Museum of London
"Let's wait till it's crowded and yell 'Fire!' but actually set it on fire! Again!"

Then they took it way farther than even your bloody Transformers-based revenge dreams could imagine. They kept right on rioting ... for 62 days.

A faction formed called the "Old Pricers" or "OPs." On the day the Covent reopened, the OPs booed, sang, hollered, banged on pots and pans, and generally behaved like Facebook commenters after a minor site change. The management called in magistrates to subdue the crowd, but because the rioters were paying customers, they just shrugged their shoulders and allowed them to carry on.

Isaac Robert Cruikshank
We have no photos. Patrons had to turn of cell phones before the performance.

And the OPs' plan totally worked. After a full two months of unruliness, the Old Price Riots achieved its one and only goal: slightly cheaper theater tickets. You gotta respect the OP's dedication. We doubt we've done two months of work at our actual work, and some sucker pays us to be there.

2
Nationwide Riots Over Pantyhose

Pedro Figueiredo

Once the U.S. entered World War II, many materials became scarce in civilian life because they were needed for the war effort. One of them was nylon -- parachutes, tire cords, ropes, aircraft fuel tanks, and mosquito netting are just a touch more important than a sexy pair of gams. By the time materials once again started to become publicly available after the war, the rations had birthed massive hordes of bare-legged, nylon-starved zombies.

Keystone/Hulton Archive/Getty Images
No other generation had chafed so much for the greater good.

The reintroduction of nylon stockings sparked not just a single riot, but an entire string of riots nationwide.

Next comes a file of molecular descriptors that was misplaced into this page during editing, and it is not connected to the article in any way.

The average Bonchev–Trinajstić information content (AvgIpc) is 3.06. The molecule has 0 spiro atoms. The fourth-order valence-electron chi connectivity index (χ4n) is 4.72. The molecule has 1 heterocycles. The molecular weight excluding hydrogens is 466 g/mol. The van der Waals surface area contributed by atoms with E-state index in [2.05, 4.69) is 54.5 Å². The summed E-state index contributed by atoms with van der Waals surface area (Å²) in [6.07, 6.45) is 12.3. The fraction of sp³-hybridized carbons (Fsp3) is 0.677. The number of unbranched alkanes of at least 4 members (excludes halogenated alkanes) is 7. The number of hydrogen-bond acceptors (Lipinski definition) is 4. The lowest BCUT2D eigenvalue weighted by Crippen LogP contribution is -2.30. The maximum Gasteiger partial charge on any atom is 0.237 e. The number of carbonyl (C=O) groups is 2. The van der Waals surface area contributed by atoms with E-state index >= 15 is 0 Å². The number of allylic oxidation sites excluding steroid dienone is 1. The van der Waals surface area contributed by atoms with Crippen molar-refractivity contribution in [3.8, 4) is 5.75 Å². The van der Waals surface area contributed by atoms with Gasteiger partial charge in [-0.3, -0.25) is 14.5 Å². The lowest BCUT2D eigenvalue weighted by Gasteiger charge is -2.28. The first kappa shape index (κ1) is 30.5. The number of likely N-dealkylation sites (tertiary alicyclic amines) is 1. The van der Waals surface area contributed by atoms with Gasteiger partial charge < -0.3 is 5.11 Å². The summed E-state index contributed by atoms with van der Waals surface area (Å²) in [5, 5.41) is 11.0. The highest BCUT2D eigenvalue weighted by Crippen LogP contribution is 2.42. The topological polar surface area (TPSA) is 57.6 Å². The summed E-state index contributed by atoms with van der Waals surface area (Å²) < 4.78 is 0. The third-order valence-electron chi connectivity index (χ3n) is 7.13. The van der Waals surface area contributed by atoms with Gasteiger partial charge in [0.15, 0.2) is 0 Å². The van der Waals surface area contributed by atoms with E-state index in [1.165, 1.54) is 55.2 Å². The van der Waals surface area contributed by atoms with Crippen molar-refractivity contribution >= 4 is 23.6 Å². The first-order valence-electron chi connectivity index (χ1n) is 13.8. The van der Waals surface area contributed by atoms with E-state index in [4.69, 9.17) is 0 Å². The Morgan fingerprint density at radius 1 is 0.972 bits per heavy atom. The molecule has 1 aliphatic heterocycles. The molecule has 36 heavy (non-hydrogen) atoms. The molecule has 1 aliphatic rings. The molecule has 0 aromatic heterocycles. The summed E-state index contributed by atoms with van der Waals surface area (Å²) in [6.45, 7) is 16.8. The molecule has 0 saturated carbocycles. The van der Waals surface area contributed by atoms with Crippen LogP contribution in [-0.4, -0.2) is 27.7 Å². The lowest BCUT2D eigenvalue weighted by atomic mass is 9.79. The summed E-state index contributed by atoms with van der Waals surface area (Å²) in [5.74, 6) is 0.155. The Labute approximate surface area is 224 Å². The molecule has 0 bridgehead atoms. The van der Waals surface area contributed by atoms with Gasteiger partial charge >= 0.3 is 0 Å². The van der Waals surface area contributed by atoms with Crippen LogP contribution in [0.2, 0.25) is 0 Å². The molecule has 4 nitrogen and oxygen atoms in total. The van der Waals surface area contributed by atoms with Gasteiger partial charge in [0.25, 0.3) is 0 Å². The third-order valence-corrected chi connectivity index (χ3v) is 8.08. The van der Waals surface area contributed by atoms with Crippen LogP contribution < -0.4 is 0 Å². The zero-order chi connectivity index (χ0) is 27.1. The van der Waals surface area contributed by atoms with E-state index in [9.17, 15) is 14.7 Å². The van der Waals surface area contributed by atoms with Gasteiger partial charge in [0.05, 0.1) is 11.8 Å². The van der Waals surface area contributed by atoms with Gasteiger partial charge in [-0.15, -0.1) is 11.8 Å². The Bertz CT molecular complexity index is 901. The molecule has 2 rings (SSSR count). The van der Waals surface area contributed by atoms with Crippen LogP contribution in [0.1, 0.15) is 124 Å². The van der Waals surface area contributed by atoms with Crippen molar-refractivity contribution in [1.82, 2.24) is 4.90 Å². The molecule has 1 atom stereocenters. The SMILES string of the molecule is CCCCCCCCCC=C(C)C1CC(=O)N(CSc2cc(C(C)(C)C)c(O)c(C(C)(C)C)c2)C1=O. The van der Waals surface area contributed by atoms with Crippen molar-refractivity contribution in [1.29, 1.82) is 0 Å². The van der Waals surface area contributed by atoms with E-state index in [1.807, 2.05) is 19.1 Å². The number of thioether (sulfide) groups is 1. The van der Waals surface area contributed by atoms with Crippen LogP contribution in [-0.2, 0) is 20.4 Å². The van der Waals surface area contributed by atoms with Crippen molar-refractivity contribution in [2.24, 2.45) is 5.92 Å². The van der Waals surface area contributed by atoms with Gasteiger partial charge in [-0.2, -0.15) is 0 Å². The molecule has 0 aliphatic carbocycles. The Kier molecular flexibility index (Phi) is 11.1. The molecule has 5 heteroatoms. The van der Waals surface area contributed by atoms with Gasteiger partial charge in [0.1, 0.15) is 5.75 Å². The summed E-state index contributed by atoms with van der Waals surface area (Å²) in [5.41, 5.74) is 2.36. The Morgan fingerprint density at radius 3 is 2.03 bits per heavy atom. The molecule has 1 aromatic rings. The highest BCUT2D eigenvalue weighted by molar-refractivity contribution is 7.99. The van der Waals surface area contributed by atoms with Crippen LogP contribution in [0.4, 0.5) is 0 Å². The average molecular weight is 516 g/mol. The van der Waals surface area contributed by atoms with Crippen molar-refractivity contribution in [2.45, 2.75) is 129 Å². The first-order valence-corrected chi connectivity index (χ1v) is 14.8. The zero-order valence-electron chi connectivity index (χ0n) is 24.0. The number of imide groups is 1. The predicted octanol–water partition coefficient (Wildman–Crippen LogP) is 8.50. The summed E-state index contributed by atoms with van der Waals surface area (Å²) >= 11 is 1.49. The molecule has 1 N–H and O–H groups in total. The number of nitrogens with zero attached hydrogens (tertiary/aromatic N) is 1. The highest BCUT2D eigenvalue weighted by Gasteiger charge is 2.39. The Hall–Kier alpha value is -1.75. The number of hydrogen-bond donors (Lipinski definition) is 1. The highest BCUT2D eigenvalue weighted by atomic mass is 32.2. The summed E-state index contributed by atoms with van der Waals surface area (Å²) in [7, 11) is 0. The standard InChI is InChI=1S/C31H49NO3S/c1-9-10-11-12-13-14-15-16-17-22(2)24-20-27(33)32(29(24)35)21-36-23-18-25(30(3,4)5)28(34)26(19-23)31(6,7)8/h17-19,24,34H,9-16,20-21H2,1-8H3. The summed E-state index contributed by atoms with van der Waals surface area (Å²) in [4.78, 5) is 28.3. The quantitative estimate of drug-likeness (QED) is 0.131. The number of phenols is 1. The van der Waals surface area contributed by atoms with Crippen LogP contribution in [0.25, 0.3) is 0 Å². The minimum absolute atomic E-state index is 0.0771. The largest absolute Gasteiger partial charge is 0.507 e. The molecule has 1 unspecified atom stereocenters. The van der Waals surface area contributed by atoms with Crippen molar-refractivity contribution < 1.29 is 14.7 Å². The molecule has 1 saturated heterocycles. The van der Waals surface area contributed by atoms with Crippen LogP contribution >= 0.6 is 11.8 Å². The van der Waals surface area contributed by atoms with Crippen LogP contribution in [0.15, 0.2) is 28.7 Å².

The biggest, but not the most violent, was in Pittsburgh, where 40,000 women formed a line over a mile long to try to snatch one of the store's 13,000 pairs.

German Hosiery Museum
It remains the most exciting thing to ever happen in Pittsburgh.

The mobs begat more mobs: herds of onlookers (mostly men) who gathered to watch the sultry pantyhose melee from the sidelines. One woman in the mile-long Pittsburgh line said that, "If a man tries to get in this line, we'll kill him." An officer tasked with overseeing the mob later said, "I hope ... I hope I never see another woman."

But then he saw that their legs did indeed look slightly smoother than before, and all was forgiven.

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1
A Smaller-Than-Expected Balloon

Hulton Archive/Hulton Archive/Getty Images

Henry Tracey Coxwell was a famous 19th-century aeronaut, which means he piloted gas balloons for a living, and for a hobby, he plowed anything he felt like plowing. With something as sexy as "aeronaut" on your business card, the world's genitals are pretty much at your disposal.

London Illustrated News
The original mile-high club had fewer vacuum toilets and more applauding geese.

When he appeared before a 50,000-strong crowd in 1864, Coxwell had already made a name as a professional badass, and the spectators were eager to watch him take his new balloon, Britannia, out for a spin. Unfortunately, "hater" is the real oldest profession in the world: Somebody quickly started a rumor that the balloon on display was not, in fact, Coxwell's biggest or newest, and this kicked off a wave of flummoxed harrumphing.

Wiki Commons
Not to mention the baffled guffawing, and the harcockered flubloomering.

Wealthier citizens who'd paid to take a ride in the balloon were worried that there wouldn't be enough room, so they all piled into the basket at the same time, weighing it down. Coxwell, who used his own giant balls for ballast, stared down the angry crowd and threatened to deflate the whole thing unless everybody loosened their corsets a bit and calmed the hell down. They did not, so he followed through on his threat, and the crowd went crazy. And here is the least intimidating depiction of a riot since the Labrador retrievers won the Puppy Bowl and the terriers trashed St. Louis.

Penny Illustrated Paper
All that explosive hydrogen, and not one fireball. Real missed opportunity there.

The crowd tore the Britannia to shreds, and then set fire to the basket, burning it to ashes. Then they turned on Coxwell. Luckily, two police officers were standing by to dash him to safety, and he got away largely unharmed, presumably in a personal escape balloon shaped like a giant middle finger.

For more ways groups of people went insane, check out The 5 Most Embarrassing Things Angry Mobs Have Rioted Over and 6 Insanely Violent Festivals You Won't Believe Aren't Riots.